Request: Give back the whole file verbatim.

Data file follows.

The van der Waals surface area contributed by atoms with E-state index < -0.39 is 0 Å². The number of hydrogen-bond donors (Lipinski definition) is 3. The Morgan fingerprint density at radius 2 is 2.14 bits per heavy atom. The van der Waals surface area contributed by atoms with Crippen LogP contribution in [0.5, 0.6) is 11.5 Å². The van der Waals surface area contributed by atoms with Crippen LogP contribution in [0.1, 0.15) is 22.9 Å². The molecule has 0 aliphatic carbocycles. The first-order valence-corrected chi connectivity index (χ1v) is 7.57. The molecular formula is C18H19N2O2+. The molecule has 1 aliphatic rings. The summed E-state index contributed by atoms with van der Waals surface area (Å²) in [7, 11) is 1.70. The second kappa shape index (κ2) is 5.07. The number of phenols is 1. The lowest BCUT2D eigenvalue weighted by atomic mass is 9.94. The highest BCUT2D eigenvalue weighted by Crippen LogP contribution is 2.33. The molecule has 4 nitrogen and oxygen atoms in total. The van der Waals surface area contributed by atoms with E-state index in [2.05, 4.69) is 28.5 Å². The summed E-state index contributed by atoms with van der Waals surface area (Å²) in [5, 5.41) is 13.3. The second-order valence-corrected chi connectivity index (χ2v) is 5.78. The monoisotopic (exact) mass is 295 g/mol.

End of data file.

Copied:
The van der Waals surface area contributed by atoms with E-state index < -0.39 is 0 Å². The number of hydrogen-bond donors (Lipinski definition) is 3. The Morgan fingerprint density at radius 2 is 2.14 bits per heavy atom. The van der Waals surface area contributed by atoms with Crippen LogP contribution in [0.5, 0.6) is 11.5 Å². The van der Waals surface area contributed by atoms with Crippen LogP contribution in [0.1, 0.15) is 22.9 Å². The molecule has 0 aliphatic carbocycles. The first-order valence-corrected chi connectivity index (χ1v) is 7.57. The molecular formula is C18H19N2O2+. The molecule has 1 aliphatic rings. The summed E-state index contributed by atoms with van der Waals surface area (Å²) in [7, 11) is 1.70. The second kappa shape index (κ2) is 5.07. The number of phenols is 1. The lowest BCUT2D eigenvalue weighted by atomic mass is 9.94. The highest BCUT2D eigenvalue weighted by Crippen LogP contribution is 2.33. The molecule has 4 nitrogen and oxygen atoms in total. The van der Waals surface area contributed by atoms with E-state index in [2.05, 4.69) is 28.5 Å². The summed E-state index contributed by atoms with van der Waals surface area (Å²) in [5, 5.41) is 13.3. The second-order valence-corrected chi connectivity index (χ2v) is 5.78. The monoisotopic (exact) mass is 295 g/mol.